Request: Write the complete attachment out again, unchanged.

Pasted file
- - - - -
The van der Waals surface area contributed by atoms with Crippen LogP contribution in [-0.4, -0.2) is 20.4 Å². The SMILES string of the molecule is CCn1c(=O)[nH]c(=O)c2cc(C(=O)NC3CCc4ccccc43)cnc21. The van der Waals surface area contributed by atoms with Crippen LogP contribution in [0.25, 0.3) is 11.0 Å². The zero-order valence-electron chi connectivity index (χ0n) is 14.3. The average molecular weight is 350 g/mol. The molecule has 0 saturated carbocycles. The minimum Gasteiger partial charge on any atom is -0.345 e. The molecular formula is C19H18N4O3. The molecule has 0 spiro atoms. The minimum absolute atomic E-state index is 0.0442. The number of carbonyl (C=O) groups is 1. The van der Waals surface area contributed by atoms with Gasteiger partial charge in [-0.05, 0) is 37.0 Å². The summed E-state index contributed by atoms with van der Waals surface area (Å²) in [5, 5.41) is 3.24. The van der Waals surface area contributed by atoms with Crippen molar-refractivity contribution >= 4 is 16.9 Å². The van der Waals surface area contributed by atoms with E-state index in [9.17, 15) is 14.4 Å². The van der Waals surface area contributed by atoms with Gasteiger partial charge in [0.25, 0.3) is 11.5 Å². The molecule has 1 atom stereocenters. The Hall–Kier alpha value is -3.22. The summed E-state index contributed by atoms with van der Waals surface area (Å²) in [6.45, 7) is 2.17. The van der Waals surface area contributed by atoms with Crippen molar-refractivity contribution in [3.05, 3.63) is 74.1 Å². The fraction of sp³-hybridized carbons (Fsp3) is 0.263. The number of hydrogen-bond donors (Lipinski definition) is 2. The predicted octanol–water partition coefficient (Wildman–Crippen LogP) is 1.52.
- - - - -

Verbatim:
The van der Waals surface area contributed by atoms with Crippen LogP contribution in [-0.4, -0.2) is 20.4 Å². The SMILES string of the molecule is CCn1c(=O)[nH]c(=O)c2cc(C(=O)NC3CCc4ccccc43)cnc21. The van der Waals surface area contributed by atoms with Crippen LogP contribution in [0.25, 0.3) is 11.0 Å². The zero-order valence-electron chi connectivity index (χ0n) is 14.3. The average molecular weight is 350 g/mol. The molecule has 0 saturated carbocycles. The minimum Gasteiger partial charge on any atom is -0.345 e. The molecular formula is C19H18N4O3. The molecule has 0 spiro atoms. The minimum absolute atomic E-state index is 0.0442. The number of carbonyl (C=O) groups is 1. The van der Waals surface area contributed by atoms with Gasteiger partial charge in [-0.05, 0) is 37.0 Å². The summed E-state index contributed by atoms with van der Waals surface area (Å²) in [5, 5.41) is 3.24. The van der Waals surface area contributed by atoms with Crippen molar-refractivity contribution >= 4 is 16.9 Å². The van der Waals surface area contributed by atoms with E-state index in [9.17, 15) is 14.4 Å². The van der Waals surface area contributed by atoms with Gasteiger partial charge in [0.25, 0.3) is 11.5 Å². The molecule has 1 atom stereocenters. The Hall–Kier alpha value is -3.22. The summed E-state index contributed by atoms with van der Waals surface area (Å²) in [6.45, 7) is 2.17. The van der Waals surface area contributed by atoms with Crippen molar-refractivity contribution in [3.05, 3.63) is 74.1 Å². The fraction of sp³-hybridized carbons (Fsp3) is 0.263. The number of hydrogen-bond donors (Lipinski definition) is 2. The predicted octanol–water partition coefficient (Wildman–Crippen LogP) is 1.52.